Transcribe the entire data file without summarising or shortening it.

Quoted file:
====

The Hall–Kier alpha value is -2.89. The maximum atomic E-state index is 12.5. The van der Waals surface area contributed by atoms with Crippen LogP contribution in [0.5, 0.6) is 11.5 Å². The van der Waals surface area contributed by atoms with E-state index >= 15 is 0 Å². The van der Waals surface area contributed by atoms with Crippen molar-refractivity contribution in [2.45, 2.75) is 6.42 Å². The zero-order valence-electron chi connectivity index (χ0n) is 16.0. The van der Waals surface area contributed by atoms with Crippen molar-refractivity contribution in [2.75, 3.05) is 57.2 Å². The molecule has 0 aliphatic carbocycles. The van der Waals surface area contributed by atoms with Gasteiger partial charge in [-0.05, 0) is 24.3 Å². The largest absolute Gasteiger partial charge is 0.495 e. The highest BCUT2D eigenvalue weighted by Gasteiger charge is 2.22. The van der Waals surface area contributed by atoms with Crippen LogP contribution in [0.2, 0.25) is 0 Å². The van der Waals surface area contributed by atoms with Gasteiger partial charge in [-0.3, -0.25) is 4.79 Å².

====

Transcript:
The Hall–Kier alpha value is -2.89. The maximum atomic E-state index is 12.5. The van der Waals surface area contributed by atoms with Crippen LogP contribution in [0.5, 0.6) is 11.5 Å². The van der Waals surface area contributed by atoms with E-state index >= 15 is 0 Å². The van der Waals surface area contributed by atoms with Crippen molar-refractivity contribution in [2.45, 2.75) is 6.42 Å². The zero-order valence-electron chi connectivity index (χ0n) is 16.0. The van der Waals surface area contributed by atoms with Crippen molar-refractivity contribution in [2.75, 3.05) is 57.2 Å². The molecule has 0 aliphatic carbocycles. The van der Waals surface area contributed by atoms with Gasteiger partial charge in [-0.05, 0) is 24.3 Å². The largest absolute Gasteiger partial charge is 0.495 e. The highest BCUT2D eigenvalue weighted by Gasteiger charge is 2.22. The van der Waals surface area contributed by atoms with Crippen LogP contribution in [0.2, 0.25) is 0 Å². The van der Waals surface area contributed by atoms with Gasteiger partial charge in [-0.3, -0.25) is 4.79 Å².